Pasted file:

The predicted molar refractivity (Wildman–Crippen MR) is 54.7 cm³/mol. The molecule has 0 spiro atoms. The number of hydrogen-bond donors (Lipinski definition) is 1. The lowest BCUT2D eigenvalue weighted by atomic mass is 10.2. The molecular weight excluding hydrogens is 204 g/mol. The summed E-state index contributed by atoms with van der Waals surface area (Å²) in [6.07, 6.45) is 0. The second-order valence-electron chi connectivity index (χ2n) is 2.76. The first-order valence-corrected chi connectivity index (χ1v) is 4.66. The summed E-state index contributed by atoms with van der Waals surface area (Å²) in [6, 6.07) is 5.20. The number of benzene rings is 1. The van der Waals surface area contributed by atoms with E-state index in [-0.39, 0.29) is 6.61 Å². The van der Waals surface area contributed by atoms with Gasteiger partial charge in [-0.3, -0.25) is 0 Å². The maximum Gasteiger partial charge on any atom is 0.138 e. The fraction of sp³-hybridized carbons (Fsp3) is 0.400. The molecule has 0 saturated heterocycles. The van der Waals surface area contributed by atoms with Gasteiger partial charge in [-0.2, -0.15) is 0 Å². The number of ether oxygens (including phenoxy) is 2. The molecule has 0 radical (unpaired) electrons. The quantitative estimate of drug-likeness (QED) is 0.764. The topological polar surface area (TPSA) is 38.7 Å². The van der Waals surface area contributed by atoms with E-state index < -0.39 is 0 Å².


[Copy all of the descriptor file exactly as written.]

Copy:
The predicted molar refractivity (Wildman–Crippen MR) is 54.7 cm³/mol. The molecule has 0 spiro atoms. The number of hydrogen-bond donors (Lipinski definition) is 1. The lowest BCUT2D eigenvalue weighted by atomic mass is 10.2. The molecular weight excluding hydrogens is 204 g/mol. The summed E-state index contributed by atoms with van der Waals surface area (Å²) in [6.07, 6.45) is 0. The second-order valence-electron chi connectivity index (χ2n) is 2.76. The first-order valence-corrected chi connectivity index (χ1v) is 4.66. The summed E-state index contributed by atoms with van der Waals surface area (Å²) in [6, 6.07) is 5.20. The number of benzene rings is 1. The van der Waals surface area contributed by atoms with E-state index in [-0.39, 0.29) is 6.61 Å². The van der Waals surface area contributed by atoms with Gasteiger partial charge in [-0.3, -0.25) is 0 Å². The maximum Gasteiger partial charge on any atom is 0.138 e. The fraction of sp³-hybridized carbons (Fsp3) is 0.400. The molecule has 0 saturated heterocycles. The van der Waals surface area contributed by atoms with Gasteiger partial charge in [-0.2, -0.15) is 0 Å². The number of ether oxygens (including phenoxy) is 2. The molecule has 0 radical (unpaired) electrons. The quantitative estimate of drug-likeness (QED) is 0.764. The topological polar surface area (TPSA) is 38.7 Å². The van der Waals surface area contributed by atoms with E-state index < -0.39 is 0 Å².